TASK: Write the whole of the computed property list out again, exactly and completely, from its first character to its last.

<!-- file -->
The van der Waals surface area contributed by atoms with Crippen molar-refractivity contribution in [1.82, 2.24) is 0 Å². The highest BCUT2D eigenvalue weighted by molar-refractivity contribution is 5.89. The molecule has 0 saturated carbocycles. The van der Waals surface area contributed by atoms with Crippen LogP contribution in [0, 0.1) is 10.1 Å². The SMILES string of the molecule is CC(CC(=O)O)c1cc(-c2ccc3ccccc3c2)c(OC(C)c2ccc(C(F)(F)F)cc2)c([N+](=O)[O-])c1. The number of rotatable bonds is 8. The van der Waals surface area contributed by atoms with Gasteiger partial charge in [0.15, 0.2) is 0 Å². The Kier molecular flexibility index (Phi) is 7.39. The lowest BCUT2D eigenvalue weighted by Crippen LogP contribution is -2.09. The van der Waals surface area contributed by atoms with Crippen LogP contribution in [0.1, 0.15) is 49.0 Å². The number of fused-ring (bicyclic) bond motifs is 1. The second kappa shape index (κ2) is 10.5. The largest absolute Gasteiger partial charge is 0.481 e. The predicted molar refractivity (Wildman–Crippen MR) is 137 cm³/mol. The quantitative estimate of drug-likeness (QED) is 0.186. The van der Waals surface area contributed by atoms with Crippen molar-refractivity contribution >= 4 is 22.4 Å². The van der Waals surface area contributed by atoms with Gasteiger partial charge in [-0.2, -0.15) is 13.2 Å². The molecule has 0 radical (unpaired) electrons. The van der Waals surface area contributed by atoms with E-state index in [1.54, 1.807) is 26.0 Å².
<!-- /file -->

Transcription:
The van der Waals surface area contributed by atoms with Crippen molar-refractivity contribution in [1.82, 2.24) is 0 Å². The highest BCUT2D eigenvalue weighted by molar-refractivity contribution is 5.89. The molecule has 0 saturated carbocycles. The van der Waals surface area contributed by atoms with Crippen LogP contribution in [0, 0.1) is 10.1 Å². The SMILES string of the molecule is CC(CC(=O)O)c1cc(-c2ccc3ccccc3c2)c(OC(C)c2ccc(C(F)(F)F)cc2)c([N+](=O)[O-])c1. The number of rotatable bonds is 8. The van der Waals surface area contributed by atoms with Gasteiger partial charge in [0.15, 0.2) is 0 Å². The Kier molecular flexibility index (Phi) is 7.39. The lowest BCUT2D eigenvalue weighted by Crippen LogP contribution is -2.09. The van der Waals surface area contributed by atoms with Crippen LogP contribution in [0.1, 0.15) is 49.0 Å². The number of fused-ring (bicyclic) bond motifs is 1. The second kappa shape index (κ2) is 10.5. The largest absolute Gasteiger partial charge is 0.481 e. The predicted molar refractivity (Wildman–Crippen MR) is 137 cm³/mol. The quantitative estimate of drug-likeness (QED) is 0.186. The van der Waals surface area contributed by atoms with Crippen molar-refractivity contribution >= 4 is 22.4 Å². The van der Waals surface area contributed by atoms with Gasteiger partial charge in [-0.2, -0.15) is 13.2 Å². The molecule has 0 radical (unpaired) electrons. The van der Waals surface area contributed by atoms with E-state index in [1.54, 1.807) is 26.0 Å².